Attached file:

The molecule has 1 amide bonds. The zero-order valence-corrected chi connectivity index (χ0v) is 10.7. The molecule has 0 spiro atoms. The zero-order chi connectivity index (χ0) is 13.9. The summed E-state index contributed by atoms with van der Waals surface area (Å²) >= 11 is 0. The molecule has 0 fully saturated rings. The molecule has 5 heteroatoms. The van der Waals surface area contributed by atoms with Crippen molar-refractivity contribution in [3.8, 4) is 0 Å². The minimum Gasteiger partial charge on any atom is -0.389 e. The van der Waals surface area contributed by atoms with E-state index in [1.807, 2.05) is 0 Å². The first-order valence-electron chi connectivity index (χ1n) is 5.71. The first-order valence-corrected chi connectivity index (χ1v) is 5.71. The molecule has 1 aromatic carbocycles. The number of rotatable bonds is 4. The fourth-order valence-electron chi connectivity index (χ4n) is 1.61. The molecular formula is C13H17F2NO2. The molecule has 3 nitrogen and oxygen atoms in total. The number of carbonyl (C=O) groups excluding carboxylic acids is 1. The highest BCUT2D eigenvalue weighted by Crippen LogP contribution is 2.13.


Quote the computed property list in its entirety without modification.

The molecule has 1 amide bonds. The zero-order valence-corrected chi connectivity index (χ0v) is 10.7. The molecule has 0 spiro atoms. The zero-order chi connectivity index (χ0) is 13.9. The summed E-state index contributed by atoms with van der Waals surface area (Å²) >= 11 is 0. The molecule has 0 fully saturated rings. The molecule has 5 heteroatoms. The van der Waals surface area contributed by atoms with Crippen molar-refractivity contribution in [3.8, 4) is 0 Å². The minimum Gasteiger partial charge on any atom is -0.389 e. The van der Waals surface area contributed by atoms with E-state index in [1.807, 2.05) is 0 Å². The first-order valence-electron chi connectivity index (χ1n) is 5.71. The first-order valence-corrected chi connectivity index (χ1v) is 5.71. The molecule has 1 aromatic carbocycles. The number of rotatable bonds is 4. The fourth-order valence-electron chi connectivity index (χ4n) is 1.61. The molecular formula is C13H17F2NO2. The molecule has 3 nitrogen and oxygen atoms in total. The number of carbonyl (C=O) groups excluding carboxylic acids is 1. The highest BCUT2D eigenvalue weighted by Crippen LogP contribution is 2.13.